Today, there are many different types of sports. The mass media heavily influences the production and consumption of sports equipment and team-related merchandise. This influence is also reflected in the media’s influence on sports events. During the 1988 Summer Games, for example, sprinters began their races at 5 am in New York and were shown on prime time on commercial television networks. Some athletes and spectators resent the media’s influence on sports.
Sports have roots in the ancient world. In the late 17th century, in England, the concept of sports records emerged. Puritans disapproved of the traditional pastimes, and drove many of them underground. In the 18th century, the Marylebone Cricket Club, founded in 1787, helped develop organized games. The club was a leader in the development of the game of cricket, which has its roots in prehistoric art.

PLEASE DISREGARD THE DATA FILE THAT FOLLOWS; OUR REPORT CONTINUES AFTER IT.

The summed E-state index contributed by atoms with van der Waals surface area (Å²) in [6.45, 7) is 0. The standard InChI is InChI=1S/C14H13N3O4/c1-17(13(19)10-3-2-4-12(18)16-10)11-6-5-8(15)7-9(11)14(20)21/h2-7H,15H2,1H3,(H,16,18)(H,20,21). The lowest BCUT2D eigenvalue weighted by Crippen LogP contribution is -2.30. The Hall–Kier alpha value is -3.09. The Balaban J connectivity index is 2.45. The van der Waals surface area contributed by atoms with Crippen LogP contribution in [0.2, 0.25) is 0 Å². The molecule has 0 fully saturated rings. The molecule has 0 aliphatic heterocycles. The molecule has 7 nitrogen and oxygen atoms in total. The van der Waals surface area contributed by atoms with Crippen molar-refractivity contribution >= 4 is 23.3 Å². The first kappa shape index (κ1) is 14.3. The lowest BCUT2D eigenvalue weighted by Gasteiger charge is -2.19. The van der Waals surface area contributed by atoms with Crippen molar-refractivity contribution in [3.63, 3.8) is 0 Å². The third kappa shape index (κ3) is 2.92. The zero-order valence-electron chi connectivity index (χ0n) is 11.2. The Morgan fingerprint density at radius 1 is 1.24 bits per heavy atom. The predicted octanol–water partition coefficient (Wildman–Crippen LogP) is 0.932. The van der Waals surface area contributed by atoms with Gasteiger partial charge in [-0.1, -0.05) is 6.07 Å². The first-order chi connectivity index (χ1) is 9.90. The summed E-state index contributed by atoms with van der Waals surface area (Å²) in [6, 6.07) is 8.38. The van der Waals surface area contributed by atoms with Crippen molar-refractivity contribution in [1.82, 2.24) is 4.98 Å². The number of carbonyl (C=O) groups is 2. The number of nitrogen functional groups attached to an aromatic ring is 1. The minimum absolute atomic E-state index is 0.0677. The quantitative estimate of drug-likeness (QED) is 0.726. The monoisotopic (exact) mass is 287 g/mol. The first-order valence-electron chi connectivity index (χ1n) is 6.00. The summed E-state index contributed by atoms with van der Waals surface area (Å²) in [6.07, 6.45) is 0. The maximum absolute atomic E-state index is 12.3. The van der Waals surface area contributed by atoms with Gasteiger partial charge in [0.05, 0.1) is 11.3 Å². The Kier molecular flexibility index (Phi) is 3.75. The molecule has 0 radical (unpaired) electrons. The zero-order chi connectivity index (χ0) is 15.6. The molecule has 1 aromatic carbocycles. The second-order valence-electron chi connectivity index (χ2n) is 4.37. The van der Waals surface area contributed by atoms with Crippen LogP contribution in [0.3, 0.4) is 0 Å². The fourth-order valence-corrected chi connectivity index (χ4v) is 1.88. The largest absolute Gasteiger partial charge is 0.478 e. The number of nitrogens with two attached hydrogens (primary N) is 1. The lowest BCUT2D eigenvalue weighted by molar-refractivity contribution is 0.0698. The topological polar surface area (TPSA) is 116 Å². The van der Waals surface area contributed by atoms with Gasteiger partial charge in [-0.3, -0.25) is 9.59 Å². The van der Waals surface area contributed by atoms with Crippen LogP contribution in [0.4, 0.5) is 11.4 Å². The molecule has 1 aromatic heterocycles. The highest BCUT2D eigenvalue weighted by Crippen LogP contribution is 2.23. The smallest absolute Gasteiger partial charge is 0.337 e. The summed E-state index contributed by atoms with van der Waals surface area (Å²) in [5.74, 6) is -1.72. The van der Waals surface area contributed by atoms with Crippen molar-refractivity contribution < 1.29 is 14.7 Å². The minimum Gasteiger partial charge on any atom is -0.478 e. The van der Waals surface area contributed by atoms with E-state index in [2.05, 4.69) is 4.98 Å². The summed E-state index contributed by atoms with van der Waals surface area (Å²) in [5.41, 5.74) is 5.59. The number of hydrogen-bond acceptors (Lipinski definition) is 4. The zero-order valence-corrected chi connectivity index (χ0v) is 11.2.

Initially, sports were viewed as a form of “patriot games,” a type of competition between countries. This allowed both established and opposition groups to use sports to construe national identity. In the twentieth century, the Soviet Union began to use sports as a means of promoting their national identity. The Soviet Union’s defeats in both Hungary and the Czechoslovak teams were seen as vindication of the national identity.
After the dissolution of the Soviet bloc, the international sporting world was divided into core and peripheral blocs, according to their political, economic, and cultural status. The core sports world contains the United States, Russia, Australia, and South Korea. The semiperipheral sphere encompasses the countries of South America and Africa.